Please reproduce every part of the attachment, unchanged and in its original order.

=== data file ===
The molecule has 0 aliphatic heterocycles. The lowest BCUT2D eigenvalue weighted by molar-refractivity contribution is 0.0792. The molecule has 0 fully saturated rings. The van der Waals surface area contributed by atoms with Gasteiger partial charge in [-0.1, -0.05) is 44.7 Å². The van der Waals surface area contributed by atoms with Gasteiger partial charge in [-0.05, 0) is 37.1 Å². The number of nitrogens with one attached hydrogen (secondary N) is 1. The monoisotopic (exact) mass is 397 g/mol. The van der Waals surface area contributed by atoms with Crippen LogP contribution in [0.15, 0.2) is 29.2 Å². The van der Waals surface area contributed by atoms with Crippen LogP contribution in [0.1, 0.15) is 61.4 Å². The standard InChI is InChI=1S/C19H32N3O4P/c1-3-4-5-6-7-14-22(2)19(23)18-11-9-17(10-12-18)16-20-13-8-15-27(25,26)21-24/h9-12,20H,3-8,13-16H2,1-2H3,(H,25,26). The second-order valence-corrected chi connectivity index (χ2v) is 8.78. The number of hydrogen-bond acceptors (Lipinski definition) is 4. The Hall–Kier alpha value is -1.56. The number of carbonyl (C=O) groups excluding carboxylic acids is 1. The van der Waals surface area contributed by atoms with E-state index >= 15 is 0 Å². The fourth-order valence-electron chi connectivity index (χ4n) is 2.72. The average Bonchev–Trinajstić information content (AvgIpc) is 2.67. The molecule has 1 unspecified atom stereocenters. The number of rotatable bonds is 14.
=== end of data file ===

The molecule has 0 aliphatic heterocycles. The lowest BCUT2D eigenvalue weighted by molar-refractivity contribution is 0.0792. The molecule has 0 fully saturated rings. The van der Waals surface area contributed by atoms with Gasteiger partial charge in [-0.1, -0.05) is 44.7 Å². The van der Waals surface area contributed by atoms with Gasteiger partial charge in [-0.05, 0) is 37.1 Å². The number of nitrogens with one attached hydrogen (secondary N) is 1. The monoisotopic (exact) mass is 397 g/mol. The van der Waals surface area contributed by atoms with Crippen LogP contribution in [0.15, 0.2) is 29.2 Å². The van der Waals surface area contributed by atoms with Crippen LogP contribution in [0.1, 0.15) is 61.4 Å². The standard InChI is InChI=1S/C19H32N3O4P/c1-3-4-5-6-7-14-22(2)19(23)18-11-9-17(10-12-18)16-20-13-8-15-27(25,26)21-24/h9-12,20H,3-8,13-16H2,1-2H3,(H,25,26). The second-order valence-corrected chi connectivity index (χ2v) is 8.78. The number of hydrogen-bond acceptors (Lipinski definition) is 4. The Hall–Kier alpha value is -1.56. The number of carbonyl (C=O) groups excluding carboxylic acids is 1. The van der Waals surface area contributed by atoms with E-state index >= 15 is 0 Å². The fourth-order valence-electron chi connectivity index (χ4n) is 2.72. The average Bonchev–Trinajstić information content (AvgIpc) is 2.67. The molecule has 1 unspecified atom stereocenters. The number of rotatable bonds is 14.